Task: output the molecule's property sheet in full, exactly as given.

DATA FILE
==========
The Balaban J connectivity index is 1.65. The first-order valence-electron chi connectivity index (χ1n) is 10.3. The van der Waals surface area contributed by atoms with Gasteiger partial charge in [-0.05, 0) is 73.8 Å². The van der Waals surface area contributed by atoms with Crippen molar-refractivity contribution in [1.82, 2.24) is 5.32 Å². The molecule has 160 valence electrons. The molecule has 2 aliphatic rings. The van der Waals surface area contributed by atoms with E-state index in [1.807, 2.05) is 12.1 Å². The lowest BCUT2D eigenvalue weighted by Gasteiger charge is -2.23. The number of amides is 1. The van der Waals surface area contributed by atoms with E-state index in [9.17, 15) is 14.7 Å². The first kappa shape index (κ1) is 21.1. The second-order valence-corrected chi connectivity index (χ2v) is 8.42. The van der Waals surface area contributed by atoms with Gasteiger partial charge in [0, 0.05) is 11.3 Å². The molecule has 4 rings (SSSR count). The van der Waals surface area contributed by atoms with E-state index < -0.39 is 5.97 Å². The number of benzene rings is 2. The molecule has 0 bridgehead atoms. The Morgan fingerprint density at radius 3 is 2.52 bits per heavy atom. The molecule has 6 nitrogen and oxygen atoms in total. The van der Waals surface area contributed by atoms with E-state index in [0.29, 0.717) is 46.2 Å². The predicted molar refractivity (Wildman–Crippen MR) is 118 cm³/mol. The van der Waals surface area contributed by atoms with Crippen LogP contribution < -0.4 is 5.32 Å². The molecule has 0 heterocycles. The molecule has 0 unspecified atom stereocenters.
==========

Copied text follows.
The Balaban J connectivity index is 1.65. The first-order valence-electron chi connectivity index (χ1n) is 10.3. The van der Waals surface area contributed by atoms with Gasteiger partial charge in [-0.05, 0) is 73.8 Å². The van der Waals surface area contributed by atoms with Crippen molar-refractivity contribution in [1.82, 2.24) is 5.32 Å². The molecule has 160 valence electrons. The molecule has 2 aliphatic rings. The van der Waals surface area contributed by atoms with E-state index in [1.807, 2.05) is 12.1 Å². The lowest BCUT2D eigenvalue weighted by Gasteiger charge is -2.23. The number of amides is 1. The van der Waals surface area contributed by atoms with E-state index in [9.17, 15) is 14.7 Å². The first kappa shape index (κ1) is 21.1. The second-order valence-corrected chi connectivity index (χ2v) is 8.42. The van der Waals surface area contributed by atoms with Gasteiger partial charge in [0, 0.05) is 11.3 Å². The molecule has 4 rings (SSSR count). The van der Waals surface area contributed by atoms with E-state index < -0.39 is 5.97 Å². The number of benzene rings is 2. The molecule has 0 bridgehead atoms. The Morgan fingerprint density at radius 3 is 2.52 bits per heavy atom. The molecule has 6 nitrogen and oxygen atoms in total. The van der Waals surface area contributed by atoms with E-state index in [0.29, 0.717) is 46.2 Å². The predicted molar refractivity (Wildman–Crippen MR) is 118 cm³/mol. The van der Waals surface area contributed by atoms with Crippen LogP contribution < -0.4 is 5.32 Å². The molecule has 0 heterocycles. The molecule has 0 unspecified atom stereocenters.